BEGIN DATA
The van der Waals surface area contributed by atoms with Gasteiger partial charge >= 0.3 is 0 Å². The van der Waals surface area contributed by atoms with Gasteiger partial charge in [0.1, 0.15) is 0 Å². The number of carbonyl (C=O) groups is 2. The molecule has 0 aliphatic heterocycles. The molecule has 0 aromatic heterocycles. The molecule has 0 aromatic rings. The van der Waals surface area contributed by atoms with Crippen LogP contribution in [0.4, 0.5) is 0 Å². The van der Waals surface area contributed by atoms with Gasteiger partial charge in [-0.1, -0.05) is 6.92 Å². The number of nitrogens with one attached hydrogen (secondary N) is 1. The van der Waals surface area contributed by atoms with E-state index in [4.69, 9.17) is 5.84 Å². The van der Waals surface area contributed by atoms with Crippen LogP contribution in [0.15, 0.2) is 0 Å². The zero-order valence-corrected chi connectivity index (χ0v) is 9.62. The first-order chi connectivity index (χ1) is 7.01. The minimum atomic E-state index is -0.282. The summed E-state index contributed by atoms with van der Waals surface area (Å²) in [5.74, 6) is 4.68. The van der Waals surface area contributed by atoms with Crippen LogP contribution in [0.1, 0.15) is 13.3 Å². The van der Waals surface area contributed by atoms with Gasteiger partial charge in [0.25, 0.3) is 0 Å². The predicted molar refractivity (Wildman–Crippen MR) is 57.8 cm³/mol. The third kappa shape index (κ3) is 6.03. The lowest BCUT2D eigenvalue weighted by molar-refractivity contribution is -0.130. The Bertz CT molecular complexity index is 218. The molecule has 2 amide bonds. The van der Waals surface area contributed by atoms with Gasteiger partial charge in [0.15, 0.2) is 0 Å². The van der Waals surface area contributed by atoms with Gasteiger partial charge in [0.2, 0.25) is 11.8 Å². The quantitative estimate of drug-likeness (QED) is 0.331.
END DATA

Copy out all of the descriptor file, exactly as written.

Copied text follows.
The van der Waals surface area contributed by atoms with Gasteiger partial charge >= 0.3 is 0 Å². The van der Waals surface area contributed by atoms with Gasteiger partial charge in [0.1, 0.15) is 0 Å². The number of carbonyl (C=O) groups is 2. The molecule has 0 aliphatic heterocycles. The molecule has 0 aromatic heterocycles. The molecule has 0 aromatic rings. The van der Waals surface area contributed by atoms with Crippen LogP contribution in [0.4, 0.5) is 0 Å². The van der Waals surface area contributed by atoms with Gasteiger partial charge in [-0.1, -0.05) is 6.92 Å². The number of nitrogens with one attached hydrogen (secondary N) is 1. The van der Waals surface area contributed by atoms with E-state index in [4.69, 9.17) is 5.84 Å². The van der Waals surface area contributed by atoms with Crippen LogP contribution in [0.15, 0.2) is 0 Å². The zero-order valence-corrected chi connectivity index (χ0v) is 9.62. The first-order chi connectivity index (χ1) is 7.01. The minimum atomic E-state index is -0.282. The summed E-state index contributed by atoms with van der Waals surface area (Å²) in [5.74, 6) is 4.68. The van der Waals surface area contributed by atoms with Crippen LogP contribution in [0.1, 0.15) is 13.3 Å². The van der Waals surface area contributed by atoms with Gasteiger partial charge in [0.25, 0.3) is 0 Å². The predicted molar refractivity (Wildman–Crippen MR) is 57.8 cm³/mol. The third kappa shape index (κ3) is 6.03. The lowest BCUT2D eigenvalue weighted by molar-refractivity contribution is -0.130. The Bertz CT molecular complexity index is 218. The molecule has 2 amide bonds. The van der Waals surface area contributed by atoms with Gasteiger partial charge in [0.15, 0.2) is 0 Å². The van der Waals surface area contributed by atoms with Gasteiger partial charge in [0.2, 0.25) is 11.8 Å². The quantitative estimate of drug-likeness (QED) is 0.331.